Global-scale human impact on delta morphology has led to net land area gain
J. H. Nienhuis, A.D. Ashton, D.A. Edmonds, A.J.F. Hoitink, A.J. Kettner, J.C. Rowland, and T.E. Törnqvist. (2020) Nature 577:514–518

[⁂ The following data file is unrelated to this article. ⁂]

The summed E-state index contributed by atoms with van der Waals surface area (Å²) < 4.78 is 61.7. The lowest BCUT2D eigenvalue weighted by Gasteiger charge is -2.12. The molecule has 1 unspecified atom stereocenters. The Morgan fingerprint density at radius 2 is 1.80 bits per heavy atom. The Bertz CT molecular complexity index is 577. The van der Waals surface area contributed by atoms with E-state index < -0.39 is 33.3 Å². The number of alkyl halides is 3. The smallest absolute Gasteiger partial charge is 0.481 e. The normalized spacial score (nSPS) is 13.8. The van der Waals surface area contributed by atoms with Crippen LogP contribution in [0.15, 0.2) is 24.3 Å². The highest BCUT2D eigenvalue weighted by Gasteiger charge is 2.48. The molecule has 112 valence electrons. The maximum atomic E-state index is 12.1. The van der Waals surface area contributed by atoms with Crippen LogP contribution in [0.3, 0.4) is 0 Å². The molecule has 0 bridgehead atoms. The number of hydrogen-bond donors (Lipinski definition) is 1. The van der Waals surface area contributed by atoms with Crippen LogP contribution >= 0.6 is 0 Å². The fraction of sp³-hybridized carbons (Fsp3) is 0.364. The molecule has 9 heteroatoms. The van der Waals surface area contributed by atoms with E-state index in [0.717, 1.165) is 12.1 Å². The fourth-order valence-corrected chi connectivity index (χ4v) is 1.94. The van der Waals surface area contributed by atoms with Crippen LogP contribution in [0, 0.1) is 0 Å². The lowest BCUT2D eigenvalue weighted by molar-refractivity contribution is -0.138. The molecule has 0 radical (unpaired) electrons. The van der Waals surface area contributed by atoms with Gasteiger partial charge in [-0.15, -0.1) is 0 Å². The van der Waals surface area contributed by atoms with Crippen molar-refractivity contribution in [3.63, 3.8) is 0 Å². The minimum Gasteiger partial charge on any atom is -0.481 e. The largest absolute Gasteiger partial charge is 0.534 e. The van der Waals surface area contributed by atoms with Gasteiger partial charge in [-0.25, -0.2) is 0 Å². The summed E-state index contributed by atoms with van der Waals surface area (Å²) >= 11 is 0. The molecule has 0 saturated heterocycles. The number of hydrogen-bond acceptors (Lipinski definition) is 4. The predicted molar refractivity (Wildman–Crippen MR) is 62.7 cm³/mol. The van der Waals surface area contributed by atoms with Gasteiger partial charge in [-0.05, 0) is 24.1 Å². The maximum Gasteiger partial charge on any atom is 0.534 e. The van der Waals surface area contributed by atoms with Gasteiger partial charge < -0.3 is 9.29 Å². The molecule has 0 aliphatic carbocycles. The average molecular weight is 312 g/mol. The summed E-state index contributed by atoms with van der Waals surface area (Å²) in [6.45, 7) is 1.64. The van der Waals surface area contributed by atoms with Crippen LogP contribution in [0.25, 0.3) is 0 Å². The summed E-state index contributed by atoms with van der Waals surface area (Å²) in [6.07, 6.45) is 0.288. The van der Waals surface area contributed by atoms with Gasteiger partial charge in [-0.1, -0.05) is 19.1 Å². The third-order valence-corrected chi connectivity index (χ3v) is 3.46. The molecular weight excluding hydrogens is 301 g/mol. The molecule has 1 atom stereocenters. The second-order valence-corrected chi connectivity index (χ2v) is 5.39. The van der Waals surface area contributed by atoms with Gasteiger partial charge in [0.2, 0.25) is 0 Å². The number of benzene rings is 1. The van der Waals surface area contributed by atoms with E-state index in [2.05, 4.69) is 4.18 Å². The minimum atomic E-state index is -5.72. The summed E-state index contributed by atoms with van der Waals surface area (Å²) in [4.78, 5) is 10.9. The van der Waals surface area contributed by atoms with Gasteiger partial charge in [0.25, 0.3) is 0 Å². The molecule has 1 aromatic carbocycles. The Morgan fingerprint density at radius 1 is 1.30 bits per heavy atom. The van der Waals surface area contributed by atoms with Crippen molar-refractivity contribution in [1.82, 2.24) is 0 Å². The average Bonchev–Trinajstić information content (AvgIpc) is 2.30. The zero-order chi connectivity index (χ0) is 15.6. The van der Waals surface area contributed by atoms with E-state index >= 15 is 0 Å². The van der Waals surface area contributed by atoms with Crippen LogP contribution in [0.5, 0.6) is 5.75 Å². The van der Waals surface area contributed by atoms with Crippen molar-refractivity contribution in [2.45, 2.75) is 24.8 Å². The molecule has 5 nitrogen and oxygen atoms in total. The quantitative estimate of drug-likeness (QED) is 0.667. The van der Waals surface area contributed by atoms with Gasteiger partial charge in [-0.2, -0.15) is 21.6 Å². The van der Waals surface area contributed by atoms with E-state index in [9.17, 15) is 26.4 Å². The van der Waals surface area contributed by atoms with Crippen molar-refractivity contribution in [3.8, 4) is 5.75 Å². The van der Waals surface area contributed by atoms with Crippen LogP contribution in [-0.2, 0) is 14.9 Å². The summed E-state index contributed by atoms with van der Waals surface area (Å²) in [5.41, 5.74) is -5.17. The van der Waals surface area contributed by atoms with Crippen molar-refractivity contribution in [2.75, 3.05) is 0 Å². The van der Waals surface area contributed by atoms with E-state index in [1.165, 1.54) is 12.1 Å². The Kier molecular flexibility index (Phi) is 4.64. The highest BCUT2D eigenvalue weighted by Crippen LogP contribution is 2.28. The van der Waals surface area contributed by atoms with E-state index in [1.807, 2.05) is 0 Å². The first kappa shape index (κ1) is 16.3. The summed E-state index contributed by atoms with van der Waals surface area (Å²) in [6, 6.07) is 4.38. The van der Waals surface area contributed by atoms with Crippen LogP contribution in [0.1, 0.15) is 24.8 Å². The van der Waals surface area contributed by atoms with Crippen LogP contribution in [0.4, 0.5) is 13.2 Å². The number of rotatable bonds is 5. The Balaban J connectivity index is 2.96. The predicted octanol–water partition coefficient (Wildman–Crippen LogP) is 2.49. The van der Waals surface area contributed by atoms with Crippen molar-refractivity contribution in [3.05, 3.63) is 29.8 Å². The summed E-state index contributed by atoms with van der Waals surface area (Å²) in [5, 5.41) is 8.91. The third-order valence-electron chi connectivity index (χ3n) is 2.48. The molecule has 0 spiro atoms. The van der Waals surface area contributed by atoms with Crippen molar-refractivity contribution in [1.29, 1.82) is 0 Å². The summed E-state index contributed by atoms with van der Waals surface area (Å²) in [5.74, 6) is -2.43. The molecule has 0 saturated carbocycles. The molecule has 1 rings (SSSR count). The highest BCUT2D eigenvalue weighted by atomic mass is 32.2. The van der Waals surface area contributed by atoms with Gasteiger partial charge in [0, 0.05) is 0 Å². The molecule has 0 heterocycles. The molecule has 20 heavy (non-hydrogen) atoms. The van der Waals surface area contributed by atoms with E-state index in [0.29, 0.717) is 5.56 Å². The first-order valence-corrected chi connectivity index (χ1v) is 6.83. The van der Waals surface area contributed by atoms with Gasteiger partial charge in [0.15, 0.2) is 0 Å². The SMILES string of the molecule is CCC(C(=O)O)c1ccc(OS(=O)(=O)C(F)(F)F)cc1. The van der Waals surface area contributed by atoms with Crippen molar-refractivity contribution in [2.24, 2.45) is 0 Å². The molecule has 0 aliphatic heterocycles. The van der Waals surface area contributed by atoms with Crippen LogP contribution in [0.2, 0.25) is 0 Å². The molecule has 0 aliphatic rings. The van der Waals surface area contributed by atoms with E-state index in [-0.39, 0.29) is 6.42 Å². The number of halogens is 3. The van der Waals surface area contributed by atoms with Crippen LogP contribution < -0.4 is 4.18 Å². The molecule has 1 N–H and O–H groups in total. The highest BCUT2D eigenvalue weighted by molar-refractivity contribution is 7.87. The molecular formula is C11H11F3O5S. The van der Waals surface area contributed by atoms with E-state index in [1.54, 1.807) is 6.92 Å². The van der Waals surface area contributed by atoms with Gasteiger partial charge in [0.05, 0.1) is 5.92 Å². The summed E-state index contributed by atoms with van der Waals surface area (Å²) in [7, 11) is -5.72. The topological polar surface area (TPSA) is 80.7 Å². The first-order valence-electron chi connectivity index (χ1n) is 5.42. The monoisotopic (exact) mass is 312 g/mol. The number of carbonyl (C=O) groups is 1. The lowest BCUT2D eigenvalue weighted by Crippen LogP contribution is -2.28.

Abstract: River deltas rank among the most economically and ecologically valuable environments on Earth. Even in the absence of sea-level rise, deltas are increasingly vulnerable to coastal hazards as declining sediment supply and climate change alter their sediment budget, affecting delta morphology and possibly leading to erosion1,2,3. However, the relationship between deltaic sediment budgets, oceanographic forces of waves and tides, and delta morphology has remained poorly quantified. Here we show how the morphology of about 11,000 coastal deltas worldwide, ranging from small bayhead deltas to mega-deltas, has been affected by river damming and deforestation. We introduce a model that shows that present-day delta morphology varies across a continuum between wave (about 80 per cent), tide (around 10 per cent) and river (about 10 per cent) dominance, but that most large deltas are tide- and river-dominated. Over the past 30 years, despite sea-level rise, deltas globally have experienced a net land gain of 54 ± 12 square kilometres per year (2 standard deviations), with the largest 1 per cent of deltas being responsible for 30 per cent of all net land area gains. Humans are a considerable driver of these net land gains—25 per cent of delta growth can be attributed to deforestation-induced increases in fluvial sediment supply. Yet for nearly 1,000 deltas, river damming4 has resulted in a severe (more than 50 per cent) reduction in anthropogenic sediment flux, forcing a collective loss of 12 ± 3.5 square kilometres per year (2 standard deviations) of deltaic land. Not all deltas lose land in response to river damming: deltas transitioning towards tide dominance are currently gaining land, probably through channel infilling. With expected accelerated sea-level rise5, however, recent land gains are unlikely to be sustained throughout the twenty-first century. Understanding the redistribution of sediments by waves and tides will be critical for successfully predicting human-driven change to deltas, both locally and globally.